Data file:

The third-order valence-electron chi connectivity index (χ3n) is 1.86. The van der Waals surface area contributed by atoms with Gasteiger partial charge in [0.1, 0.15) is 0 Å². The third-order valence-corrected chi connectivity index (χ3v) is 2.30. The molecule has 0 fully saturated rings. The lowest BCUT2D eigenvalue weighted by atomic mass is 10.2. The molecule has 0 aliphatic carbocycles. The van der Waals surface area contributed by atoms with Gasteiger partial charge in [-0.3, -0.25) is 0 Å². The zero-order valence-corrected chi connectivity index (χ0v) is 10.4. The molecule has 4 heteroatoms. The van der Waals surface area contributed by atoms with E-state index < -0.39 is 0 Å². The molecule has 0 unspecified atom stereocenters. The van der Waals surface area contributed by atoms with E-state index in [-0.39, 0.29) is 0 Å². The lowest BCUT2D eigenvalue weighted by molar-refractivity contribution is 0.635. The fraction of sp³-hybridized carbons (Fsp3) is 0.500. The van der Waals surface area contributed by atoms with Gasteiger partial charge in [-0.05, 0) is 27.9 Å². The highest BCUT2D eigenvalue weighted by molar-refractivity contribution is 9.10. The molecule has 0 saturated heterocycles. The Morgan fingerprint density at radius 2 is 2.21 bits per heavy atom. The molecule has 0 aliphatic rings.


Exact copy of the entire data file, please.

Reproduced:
The third-order valence-electron chi connectivity index (χ3n) is 1.86. The van der Waals surface area contributed by atoms with Gasteiger partial charge in [0.1, 0.15) is 0 Å². The third-order valence-corrected chi connectivity index (χ3v) is 2.30. The molecule has 0 fully saturated rings. The lowest BCUT2D eigenvalue weighted by atomic mass is 10.2. The molecule has 0 aliphatic carbocycles. The van der Waals surface area contributed by atoms with Gasteiger partial charge in [-0.3, -0.25) is 0 Å². The zero-order valence-corrected chi connectivity index (χ0v) is 10.4. The molecule has 4 heteroatoms. The van der Waals surface area contributed by atoms with E-state index < -0.39 is 0 Å². The molecule has 0 unspecified atom stereocenters. The van der Waals surface area contributed by atoms with E-state index in [-0.39, 0.29) is 0 Å². The lowest BCUT2D eigenvalue weighted by molar-refractivity contribution is 0.635. The fraction of sp³-hybridized carbons (Fsp3) is 0.500. The van der Waals surface area contributed by atoms with Gasteiger partial charge in [-0.05, 0) is 27.9 Å². The highest BCUT2D eigenvalue weighted by molar-refractivity contribution is 9.10. The molecule has 0 saturated heterocycles. The Morgan fingerprint density at radius 2 is 2.21 bits per heavy atom. The molecule has 0 aliphatic rings.